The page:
With the truck and the Folly, going down hills was exciting.  The truck did have an Allison Transmission that did gear down for you as you descended, but you still had to work the brakes pretty hard.  With Harvey, it was a little easier.  Harvey too, has an Allison Transmission that will gear down for you, but he also has a built in exhaust brake (jake brake) on the engine.  Going down was made just a little less stressful!

We arrived in Winthrop, Thursday afternoon, and were impressed with this nice, little, faux western, town complete with wooden sidewalks and restored western style buildings.  Definitely worth another visit in the future.  But, we had to be in Vernon the next evening so we left early Friday morning to head north.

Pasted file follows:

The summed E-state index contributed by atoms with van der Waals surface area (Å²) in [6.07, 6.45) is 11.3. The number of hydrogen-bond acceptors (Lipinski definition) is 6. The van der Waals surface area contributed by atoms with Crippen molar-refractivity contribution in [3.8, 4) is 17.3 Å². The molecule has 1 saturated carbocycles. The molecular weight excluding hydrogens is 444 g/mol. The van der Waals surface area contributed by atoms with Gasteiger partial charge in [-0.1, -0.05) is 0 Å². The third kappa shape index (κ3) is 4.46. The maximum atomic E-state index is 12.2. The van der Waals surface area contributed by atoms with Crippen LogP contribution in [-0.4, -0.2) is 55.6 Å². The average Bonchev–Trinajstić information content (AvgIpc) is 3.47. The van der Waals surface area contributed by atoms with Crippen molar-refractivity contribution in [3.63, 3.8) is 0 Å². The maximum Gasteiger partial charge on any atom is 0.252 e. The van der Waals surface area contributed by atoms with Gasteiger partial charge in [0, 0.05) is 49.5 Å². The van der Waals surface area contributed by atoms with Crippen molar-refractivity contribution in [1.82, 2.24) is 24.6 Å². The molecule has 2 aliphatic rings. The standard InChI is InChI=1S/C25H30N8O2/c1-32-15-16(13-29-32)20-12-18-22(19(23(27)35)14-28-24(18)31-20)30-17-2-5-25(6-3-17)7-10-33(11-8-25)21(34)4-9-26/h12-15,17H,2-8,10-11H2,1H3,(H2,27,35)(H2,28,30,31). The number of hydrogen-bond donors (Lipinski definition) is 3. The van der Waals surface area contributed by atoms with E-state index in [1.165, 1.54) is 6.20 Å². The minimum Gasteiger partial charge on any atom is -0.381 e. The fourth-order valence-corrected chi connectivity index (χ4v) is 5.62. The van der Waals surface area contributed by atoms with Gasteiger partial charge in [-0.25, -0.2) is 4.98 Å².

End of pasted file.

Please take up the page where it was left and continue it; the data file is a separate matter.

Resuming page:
Just before we crossed the border, I learned something I didn't think that I would ever need to know.  On our Visa Card there is a limit.  The gas tank in Harvey holds 100 gallons.  We had not had to put gas into it yet so by the time we were at the Border, we were down to 1/2 tank.  Given the gas prices in the States, I thought we would fill up there before we head into the "Land of Liberalism".  At the station, I started to fill up ... and up ... and up ... until, suddenly, at $75.00 the pump turned off.  I was a little suspicious that it would take such an even amount so I asked the attendant why the pump stopped.  His reply was that most cards have this limit so if your card is stolen, no one can just keep pouring gas for all his/her friends.  Just swipe it again ... and continue..  Continue??? I was mentally figuring the costs ... 75 x 1.38 = $103.00 Cdn and it was still thirsty .... Oh Gawd!  It did take another $7.00 to fill it up so the cost was not un adjacent to $115.00 Cdn. Well, we had done a lot of driving, and much of it in the mountains so ... I guess 10 Mpg is not too bad.  The price of doing business, is a nice concept, but a little hard to swallow at first.  I'm am assured by all that the mileage will improve as the engine breaks in.  I just hope that the engine will break in before we are broke!